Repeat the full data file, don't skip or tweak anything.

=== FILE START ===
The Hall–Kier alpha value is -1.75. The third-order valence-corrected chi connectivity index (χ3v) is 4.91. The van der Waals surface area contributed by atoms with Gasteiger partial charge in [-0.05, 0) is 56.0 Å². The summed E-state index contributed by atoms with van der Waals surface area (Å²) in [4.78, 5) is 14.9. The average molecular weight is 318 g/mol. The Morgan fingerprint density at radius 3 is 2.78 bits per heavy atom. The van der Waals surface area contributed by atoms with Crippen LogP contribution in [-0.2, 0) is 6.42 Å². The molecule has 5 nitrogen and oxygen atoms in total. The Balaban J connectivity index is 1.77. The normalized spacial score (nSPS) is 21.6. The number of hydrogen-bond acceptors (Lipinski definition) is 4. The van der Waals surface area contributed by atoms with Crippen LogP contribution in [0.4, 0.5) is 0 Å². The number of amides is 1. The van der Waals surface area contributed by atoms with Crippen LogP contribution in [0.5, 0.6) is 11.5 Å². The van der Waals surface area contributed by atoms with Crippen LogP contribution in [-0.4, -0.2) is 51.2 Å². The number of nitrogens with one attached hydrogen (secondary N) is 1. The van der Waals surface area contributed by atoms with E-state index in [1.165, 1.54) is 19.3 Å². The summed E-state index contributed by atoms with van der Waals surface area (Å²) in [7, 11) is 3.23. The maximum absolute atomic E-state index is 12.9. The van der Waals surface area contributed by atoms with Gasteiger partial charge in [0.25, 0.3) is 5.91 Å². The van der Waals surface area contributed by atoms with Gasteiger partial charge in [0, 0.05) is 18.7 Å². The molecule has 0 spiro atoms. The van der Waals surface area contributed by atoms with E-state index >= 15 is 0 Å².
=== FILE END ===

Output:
The Hall–Kier alpha value is -1.75. The third-order valence-corrected chi connectivity index (χ3v) is 4.91. The van der Waals surface area contributed by atoms with Gasteiger partial charge in [-0.05, 0) is 56.0 Å². The summed E-state index contributed by atoms with van der Waals surface area (Å²) in [4.78, 5) is 14.9. The average molecular weight is 318 g/mol. The Morgan fingerprint density at radius 3 is 2.78 bits per heavy atom. The van der Waals surface area contributed by atoms with Crippen LogP contribution in [-0.2, 0) is 6.42 Å². The molecule has 5 nitrogen and oxygen atoms in total. The Balaban J connectivity index is 1.77. The normalized spacial score (nSPS) is 21.6. The number of hydrogen-bond acceptors (Lipinski definition) is 4. The van der Waals surface area contributed by atoms with Crippen LogP contribution in [0.4, 0.5) is 0 Å². The number of amides is 1. The van der Waals surface area contributed by atoms with Crippen LogP contribution in [0.5, 0.6) is 11.5 Å². The van der Waals surface area contributed by atoms with Crippen LogP contribution in [-0.4, -0.2) is 51.2 Å². The number of nitrogens with one attached hydrogen (secondary N) is 1. The van der Waals surface area contributed by atoms with E-state index in [1.165, 1.54) is 19.3 Å². The summed E-state index contributed by atoms with van der Waals surface area (Å²) in [7, 11) is 3.23. The maximum absolute atomic E-state index is 12.9. The van der Waals surface area contributed by atoms with Gasteiger partial charge in [0.25, 0.3) is 5.91 Å². The van der Waals surface area contributed by atoms with Gasteiger partial charge in [0, 0.05) is 18.7 Å². The molecule has 0 spiro atoms. The van der Waals surface area contributed by atoms with E-state index >= 15 is 0 Å².